Australia – a left-sided world

I barely did any research about what will expect me culturally in Australia before leaving Switzerland. I decided to just go there without any expectations, with an open mind and the willingness to just fully immerse myself in what I will experience there. One of the few things I knew about Australia before I arrived was that they drive on the left side of the road. This is something that stood out immediately upon arrival. However, I thought this would be the only “left-sided” thing, but I quickly realized that there are things and practices that are only visible after interacting and living with Australians.

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Friendly Frenzy

The first words you hear arriving in Australia are the following: “Hi! How are you?”. As somebody coming from a rather small town in Uri, being greeted by a stranger does not throw me off. But being asked about how I am doing right at the start of a random conversation is new even to me. Since it is not my first time in Australia, I should have known how they greet people but to be honest I still am kind of overwhelmed when I hear that somebody I have never seen before is asking about how I am doing. And the even bigger shock at my first encounter was that my counterpart actually seemed to care about what my answer will be. Having said that and not to draw a false picture, Sydney is a vibrant metropole and for sure, people don’t walk around, greeting every single human they pass. But they certainly ask for your current condition if you interact with them for whatever reason might be. 

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Australian Friendliness

I landed on the 6th of July in the early morning in Sydney at the Kingsford Smith International Airport. While still sitting in the plane, I was already experiencing some tenseness due to the declaration file that all passengers had to fill out before leaving the plane. Australia is known for its strict border control and therefore prohibits the import of a lot of items to protect its native flora and fauna. However, after I had filled in the declaration, I left the plane and went straight to the biosecurity control. After my passport and e-visa were checked, I took the chance to ask the border officer about my student visa, which I hadn’t received at that time. I was so scared that she would get angry at me as my parents had advised me to not ask them straight away about my visa. However, my fears were quickly put to rest. The lady took me to her office and first asked me about my travels and if I was ok because she had the impression that I was not doing that well, which definitely was the case. However, after our little chat she checked my student visa and informed me that it was still being processed but I that shouldn’t be worried about not receiving it. Then she wished me all the best and I was able to collect my suitcase and left the airport to get to my short-term accommodation. This was my first lucky encounter with an Australian, however, it was not to be the last one …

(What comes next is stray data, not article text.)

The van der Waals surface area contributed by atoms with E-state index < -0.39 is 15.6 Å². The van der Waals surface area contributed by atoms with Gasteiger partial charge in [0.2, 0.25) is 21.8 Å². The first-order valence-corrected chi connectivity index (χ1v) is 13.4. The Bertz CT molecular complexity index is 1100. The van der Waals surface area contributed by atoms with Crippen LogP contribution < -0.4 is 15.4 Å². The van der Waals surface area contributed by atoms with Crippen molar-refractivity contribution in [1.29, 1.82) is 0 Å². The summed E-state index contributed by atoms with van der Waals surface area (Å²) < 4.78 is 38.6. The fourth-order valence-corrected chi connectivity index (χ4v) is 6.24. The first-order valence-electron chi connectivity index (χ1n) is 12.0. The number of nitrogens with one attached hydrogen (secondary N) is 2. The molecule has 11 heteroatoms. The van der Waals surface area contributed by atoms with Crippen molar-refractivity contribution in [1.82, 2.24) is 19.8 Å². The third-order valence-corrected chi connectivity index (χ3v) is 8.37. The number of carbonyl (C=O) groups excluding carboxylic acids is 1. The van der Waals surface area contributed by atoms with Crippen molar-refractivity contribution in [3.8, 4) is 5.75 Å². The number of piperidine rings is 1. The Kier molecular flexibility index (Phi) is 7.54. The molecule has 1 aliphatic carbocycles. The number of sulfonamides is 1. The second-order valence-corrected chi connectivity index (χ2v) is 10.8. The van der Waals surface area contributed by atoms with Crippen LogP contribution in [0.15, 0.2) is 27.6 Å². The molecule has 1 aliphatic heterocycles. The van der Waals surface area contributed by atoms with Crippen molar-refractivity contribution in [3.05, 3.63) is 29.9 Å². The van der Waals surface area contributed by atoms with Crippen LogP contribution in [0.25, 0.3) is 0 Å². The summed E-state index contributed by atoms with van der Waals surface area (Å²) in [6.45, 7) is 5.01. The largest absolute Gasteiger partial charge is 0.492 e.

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The Art of English

As a Swiss person you learn English from 7th grade on, but coming to Australia made me realize the first few week that English is not just English. It has very different forms and different dialects. When I arrived in Wollongong, the Australian accent gave me a lot of trouble, because my ear was just not used to it. I feel this would be different with English as it is spoken in England or the US, because I know it from the movies. 

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A deep gap in the society of Australia

Europeans were not the first humans to arrive in Australia: Aboriginal people arrived in Australia many 10’000 years before the European settlers did. This creates a conflict that is still present up to now. Aboriginal people did not receive basic rights like voting up to the 2nd part of the last century. The probably last aboriginal family living a traditional lifestyle was contacted only in 1984 ( and it’s assumed that most Aborigines (as they are called in Australia) have only been living a Western lifestyle for a few generations. Continue reading “A deep gap in the society of Australia”


As I write this text, reflecting on the last couple of months and trying to come up with examples of what has become familiar, I sit on the rooftop of my student housing. Here, 21 floors above the ground, I have a perfect view over central Sydney. While there are so many things, stories and people that have become familiar over time, the breathtaking view reminds me of the many stories and aspects I haven’t yet gotten to discover. Continue reading “Family-Arizing”

Heading the right way!

My first interaction with the Australian culture almost made it impossible for me to tell the story about it. After a long and at times very shaky flight, I took the train to Sydney Central Station where I was supposed to check into my Hostel where I would stay before moving into the Student Housing on Campus. Not having slept during the 14-hour flight from Abu Dhabi to Sydney, I was only focused on one thing: getting some sleep as soon as possible. At this point, noticing and dealing with cultural differences or local customs was the least of my worries. After all, so I thought, Australia is surely the most European country in the Asia-Pacific region. Continue reading “Heading the right way!”

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